2. Add the jekyll-import dependency to your Gemfile where you should already have github-pages:

    source 'https://rubygems.org'
    gem 'jekyll-import'
    gem 'github-pages'
    

    Don’t try to add this at the outset. Install github-pages, and then jekyll-import. They have a fake version conflict.

  3. Now run this to get your import started:

    bundle exec jekyll import wordpressdotcom --source-file ~/Downloads/addumb.wordpress*.xml
    

    This will spew all kinds of unhelpful gem dependency failures for a while. One by one, you’ll need to fix them. This step is total bullshit.

    Whoops! Looks like you need to install 'hpricot' before you can use this importer.
    
    If you're using bundler:
      1. Add 'gem "hpricot"' to your Gemfile
      2. Run 'bundle install'
    
    If you're not using bundler:
      1. Run 'gem install hpricot'.
    

    This is pretty straightforward:

    echo "gem 'hpricot'" >> Gemfile
    bundle install
    bundle exec jekyll import wordpressdotcom --source-file ~/Downloads/addumb.wordpress*.xml
    

    and repeat until you don’t get a Gem error.

  4. Okay, now you have a steaming pile of malformatted “.html” files under _posts. Each one has “frontmatter” at the top of the page, which is put between YAML comment markers: ---. The frontmatter is just YAML describing some specifics about each post. Go through each one and clean up the garbage left over, when you’re done it should look something like this post’s frontmatter:

     ---
     layout: post
     title: I moved addumb.com into GitHub pages
     date: 2016-03-07 11:26:00.000000000 -07:00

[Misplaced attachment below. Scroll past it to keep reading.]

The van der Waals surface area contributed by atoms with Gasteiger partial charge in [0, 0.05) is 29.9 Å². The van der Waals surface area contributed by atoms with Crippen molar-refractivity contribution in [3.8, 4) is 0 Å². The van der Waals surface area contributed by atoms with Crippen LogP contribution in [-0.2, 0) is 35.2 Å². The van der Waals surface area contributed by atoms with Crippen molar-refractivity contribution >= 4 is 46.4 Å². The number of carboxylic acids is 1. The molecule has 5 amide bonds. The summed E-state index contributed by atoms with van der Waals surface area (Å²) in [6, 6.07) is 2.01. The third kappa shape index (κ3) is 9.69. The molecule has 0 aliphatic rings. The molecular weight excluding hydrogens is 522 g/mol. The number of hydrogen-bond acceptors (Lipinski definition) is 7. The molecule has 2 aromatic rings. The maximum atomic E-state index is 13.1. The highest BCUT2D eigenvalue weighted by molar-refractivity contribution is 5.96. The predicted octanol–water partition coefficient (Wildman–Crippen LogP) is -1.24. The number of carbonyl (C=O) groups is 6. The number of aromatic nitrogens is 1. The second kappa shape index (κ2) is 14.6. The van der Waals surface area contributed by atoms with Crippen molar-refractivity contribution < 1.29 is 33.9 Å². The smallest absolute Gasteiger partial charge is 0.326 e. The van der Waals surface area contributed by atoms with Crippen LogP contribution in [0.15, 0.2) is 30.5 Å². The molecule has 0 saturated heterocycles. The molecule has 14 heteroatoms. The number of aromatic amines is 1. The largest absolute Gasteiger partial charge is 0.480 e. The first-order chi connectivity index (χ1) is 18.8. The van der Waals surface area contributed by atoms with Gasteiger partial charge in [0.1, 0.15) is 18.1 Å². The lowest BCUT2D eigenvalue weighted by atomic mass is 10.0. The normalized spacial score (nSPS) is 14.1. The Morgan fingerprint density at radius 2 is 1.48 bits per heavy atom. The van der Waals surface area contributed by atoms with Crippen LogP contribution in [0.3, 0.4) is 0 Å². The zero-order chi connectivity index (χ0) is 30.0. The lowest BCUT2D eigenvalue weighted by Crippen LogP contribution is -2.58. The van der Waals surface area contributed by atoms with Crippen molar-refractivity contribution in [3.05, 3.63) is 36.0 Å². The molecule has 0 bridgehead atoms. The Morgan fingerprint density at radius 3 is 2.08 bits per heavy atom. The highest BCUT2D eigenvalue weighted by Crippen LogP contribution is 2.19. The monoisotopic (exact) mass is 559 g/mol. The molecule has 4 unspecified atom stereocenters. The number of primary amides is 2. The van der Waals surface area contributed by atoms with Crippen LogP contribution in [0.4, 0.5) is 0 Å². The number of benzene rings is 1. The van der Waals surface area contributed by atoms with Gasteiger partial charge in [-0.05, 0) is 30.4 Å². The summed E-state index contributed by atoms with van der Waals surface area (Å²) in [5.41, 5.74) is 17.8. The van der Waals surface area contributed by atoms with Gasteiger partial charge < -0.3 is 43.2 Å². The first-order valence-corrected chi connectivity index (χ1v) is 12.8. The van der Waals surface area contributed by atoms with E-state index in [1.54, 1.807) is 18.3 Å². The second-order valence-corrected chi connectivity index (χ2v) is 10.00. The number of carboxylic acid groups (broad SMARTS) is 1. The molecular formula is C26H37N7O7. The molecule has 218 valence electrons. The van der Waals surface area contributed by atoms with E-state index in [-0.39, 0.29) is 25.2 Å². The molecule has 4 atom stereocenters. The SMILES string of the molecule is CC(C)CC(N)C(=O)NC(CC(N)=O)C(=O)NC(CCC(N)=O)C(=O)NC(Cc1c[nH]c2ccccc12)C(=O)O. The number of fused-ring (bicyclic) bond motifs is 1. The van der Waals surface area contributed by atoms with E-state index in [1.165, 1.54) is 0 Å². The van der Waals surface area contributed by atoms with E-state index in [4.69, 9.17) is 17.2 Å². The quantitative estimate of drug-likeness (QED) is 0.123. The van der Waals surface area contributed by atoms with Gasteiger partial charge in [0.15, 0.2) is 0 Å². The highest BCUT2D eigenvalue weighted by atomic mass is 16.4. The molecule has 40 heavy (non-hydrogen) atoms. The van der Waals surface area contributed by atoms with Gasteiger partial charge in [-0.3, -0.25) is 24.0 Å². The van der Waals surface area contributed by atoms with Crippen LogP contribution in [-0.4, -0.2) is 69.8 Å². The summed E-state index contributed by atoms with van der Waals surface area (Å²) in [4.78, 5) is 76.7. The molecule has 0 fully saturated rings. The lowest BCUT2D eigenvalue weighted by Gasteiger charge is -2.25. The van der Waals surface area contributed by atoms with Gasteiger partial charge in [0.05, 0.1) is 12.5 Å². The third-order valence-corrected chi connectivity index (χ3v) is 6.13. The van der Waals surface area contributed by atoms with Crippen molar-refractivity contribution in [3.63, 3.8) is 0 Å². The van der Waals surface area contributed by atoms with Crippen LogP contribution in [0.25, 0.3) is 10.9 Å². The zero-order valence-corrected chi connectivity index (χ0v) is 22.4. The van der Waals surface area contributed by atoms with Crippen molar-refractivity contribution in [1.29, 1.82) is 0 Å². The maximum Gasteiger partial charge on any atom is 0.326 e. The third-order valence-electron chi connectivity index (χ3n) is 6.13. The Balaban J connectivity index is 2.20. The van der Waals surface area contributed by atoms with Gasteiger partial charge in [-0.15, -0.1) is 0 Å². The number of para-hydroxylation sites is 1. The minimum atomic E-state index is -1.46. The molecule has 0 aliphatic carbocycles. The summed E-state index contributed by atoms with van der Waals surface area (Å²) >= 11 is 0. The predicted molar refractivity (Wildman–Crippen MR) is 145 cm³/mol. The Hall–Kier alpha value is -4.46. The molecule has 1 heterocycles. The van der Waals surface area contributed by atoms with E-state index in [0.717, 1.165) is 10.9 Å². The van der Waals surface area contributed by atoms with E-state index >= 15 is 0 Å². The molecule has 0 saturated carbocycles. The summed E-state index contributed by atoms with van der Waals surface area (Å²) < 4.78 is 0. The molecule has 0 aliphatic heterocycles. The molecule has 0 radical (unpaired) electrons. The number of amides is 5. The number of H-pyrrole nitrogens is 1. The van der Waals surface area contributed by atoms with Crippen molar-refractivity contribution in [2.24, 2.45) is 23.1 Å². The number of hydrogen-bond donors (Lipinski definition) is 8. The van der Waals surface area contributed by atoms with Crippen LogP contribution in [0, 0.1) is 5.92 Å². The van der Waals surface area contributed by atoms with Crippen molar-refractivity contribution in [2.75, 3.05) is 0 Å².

type: post
     published: true
     status: publish
     description: Moving a blog from wordpress and website from AWS to GitHub Pages.
     keywords: github pages, aws migration, wordpress export
     categories:
     - Tech
     - Tip
     tags:
     - Tech
     author:
       login: addumb
       email: [email protected]
       display_name: addumb
       first_name: 'Adam'
       last_name: 'Gray'
     ---
    

    You should have removed garbage like this:

     meta:
     _publicize_pending: '1'
     _edit_last: '16162427'
     _wp_old_slug: '1'
     original_post_id: '1'
    

The Layout(s)

The import created a bunch of _posts which reference a layout called post. What is that and how do you create it and make it somewhat useful? (I cannot give any advice on making it truly useful.)

You might want to make the post layout so that your posts aren’t rendered plainly, like this. Here’s a starter, just plop this in _layouts/post.html:

<!DOCTYPE html>
<html>
  <head>
    <title>
    {% if page.title %} {{ page.title }}
    {% else %} {{ site.title }}
    {% endif %}
    </title>
  </head>
  <body>
    <h1>{{ page.title }}</h1>
    {{ content }}
  </body>
</html>

That will just make a web page with your post’s title in the title bar of the browser along with a big header up top, then your unadulterated goodness underneath.

Next, you may want to list your posts in a few different places. Here’s how I made the sidebar/bottombar list of posts here. I made a file in _includes named sidebar.html and it’s this:

Other posts...
<ul>
  {% for post in site.posts %}
  {% if page.url == post.url %}
  <li>&raquo; {{post.title}}</li>
  {% else %}
  <li><a href="{{post.url}}">{{post.title}}</a></li>
  {% endif %}
  {% endfor %}
</ul>

Then you can update your post.html layout to include this on the right-hand side however you’d like.

SEO

Ha! I have no idea what I’m talking about here, but generally do these things:

  1. Make a sitemap.xml.
  2. Add descriptions and keywords to your site and to each post. Check the head layout on this site: _includes/head.html
  3. Add some jQuery, that helps, right??
  4. Bootstrap something, is that still fashionable?

Walk Away

That’s it! That’s how I made this thing. It was fun :)


Quick Debian Backporting

March 10, 2014

Backporting